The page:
Among other functions, the controller 12 controls the panel cycling by initiating the application and removal of the charging voltage through a power supply 44 connected to the top electrode through line 43' and to the bottom microplates through line 43 which is preferably grounded. The controller initiates the readout sequence and directs the data output from data processing electronics 30 to the appropriate first, second or third memories (32,36 and 34 respectively). Memory 32 may be used to stored pre-exposure data, 34 to store exposure data and 36 to store post-exposure data.

The controller also initiates the operation of the calculation of the corrected pixel values by sending the proper pixel values from the three memories to calculating modules 37, where the average of the pre-exposure and post-exposure data is obtained, and 38 where the calculated average subtracted from the exposure data, pixel by pixel. The controller 12 includes, preferably, a timing means and a CPU, and is programmed to perform all the different functions required for the proper operation of the panel. Such technology is well known in the art.

Not shown is a means to indicate to the controller that an exposure is about to begin. This is preferably done automatically, by providing the controller with a communication link connected to the radiation equipment so that proper timing may be assured.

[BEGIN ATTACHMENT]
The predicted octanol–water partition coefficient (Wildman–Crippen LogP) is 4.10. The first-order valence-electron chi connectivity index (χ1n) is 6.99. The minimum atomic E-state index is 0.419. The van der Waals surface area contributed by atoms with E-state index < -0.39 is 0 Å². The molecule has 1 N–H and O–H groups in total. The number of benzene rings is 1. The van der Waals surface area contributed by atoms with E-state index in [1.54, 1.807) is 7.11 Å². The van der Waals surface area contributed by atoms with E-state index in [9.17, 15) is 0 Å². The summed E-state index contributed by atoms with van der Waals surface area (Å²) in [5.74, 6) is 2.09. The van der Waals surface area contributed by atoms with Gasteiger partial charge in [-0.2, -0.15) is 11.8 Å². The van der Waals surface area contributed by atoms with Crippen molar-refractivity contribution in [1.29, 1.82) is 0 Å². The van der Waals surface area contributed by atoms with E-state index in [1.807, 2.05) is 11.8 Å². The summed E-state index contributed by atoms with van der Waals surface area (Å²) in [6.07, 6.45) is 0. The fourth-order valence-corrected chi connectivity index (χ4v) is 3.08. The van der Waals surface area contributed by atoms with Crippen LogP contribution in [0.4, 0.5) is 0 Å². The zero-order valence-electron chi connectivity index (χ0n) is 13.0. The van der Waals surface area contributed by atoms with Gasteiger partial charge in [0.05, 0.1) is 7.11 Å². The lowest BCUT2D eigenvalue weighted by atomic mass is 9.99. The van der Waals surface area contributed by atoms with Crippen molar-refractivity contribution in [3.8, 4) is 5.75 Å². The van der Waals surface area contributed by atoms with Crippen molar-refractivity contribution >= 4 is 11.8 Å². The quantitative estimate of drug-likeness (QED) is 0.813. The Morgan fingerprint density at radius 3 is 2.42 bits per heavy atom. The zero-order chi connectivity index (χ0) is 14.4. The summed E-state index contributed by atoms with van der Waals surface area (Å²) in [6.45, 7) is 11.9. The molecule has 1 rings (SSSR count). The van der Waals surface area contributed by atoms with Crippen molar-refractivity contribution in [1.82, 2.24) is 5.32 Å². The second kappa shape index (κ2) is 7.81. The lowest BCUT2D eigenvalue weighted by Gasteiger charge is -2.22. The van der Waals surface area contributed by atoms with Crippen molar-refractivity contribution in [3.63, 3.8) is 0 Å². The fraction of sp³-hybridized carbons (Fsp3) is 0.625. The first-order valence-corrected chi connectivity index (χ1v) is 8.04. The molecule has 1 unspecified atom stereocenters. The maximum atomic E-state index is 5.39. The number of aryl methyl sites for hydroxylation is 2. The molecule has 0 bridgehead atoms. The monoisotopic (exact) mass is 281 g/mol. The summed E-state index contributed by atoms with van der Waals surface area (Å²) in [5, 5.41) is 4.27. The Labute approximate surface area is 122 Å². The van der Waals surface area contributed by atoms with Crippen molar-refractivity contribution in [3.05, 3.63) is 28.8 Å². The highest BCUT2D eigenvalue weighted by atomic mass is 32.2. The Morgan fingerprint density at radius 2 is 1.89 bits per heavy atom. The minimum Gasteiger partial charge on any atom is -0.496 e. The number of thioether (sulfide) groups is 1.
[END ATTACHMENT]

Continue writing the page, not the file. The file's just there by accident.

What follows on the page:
The data from the pixels may undergo other data processing to remove other defects not related to the ghost images discussed in this invention. For instance, as is well known in the art, panels of the size useful in medical radiographic applications comprise millions of pixels and, even with the best manufacturing technology available today, there are often dead pixels in a panel. Correction of such defects is often done by substitution of a value derived from adjacent pixels in any one of a number of ways known in the art. Such corrections may be made either before storing any pixel values in any of the three memories, or after deriving the corrected pixel values from the combination of the three memory stored values.

Those skilled in the art having the benefit of the teachings of the present invention as hereinabove set forth, can effect numerous modifications thereto. These modifications are to be construed as being encompassed within the scope of the present invention as set forth in the appended claims.

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Classifications
U.S. Classification250/370.09, 378/98.11, 348/E05.08, 348/E05.086, 378/98.12, 378/28, 250/580
International ClassificationH04N5/32, H04N5/217, H04N5/359
Cooperative ClassificationH04N5/2175, H04N5/3597, H04N5/32
European ClassificationH04N5/359C, H04N5/217S2
Legal Events
DateCodeEventDescription
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Owner name: DIRECT RADIOGRAPHY COMPANY, DELAWARE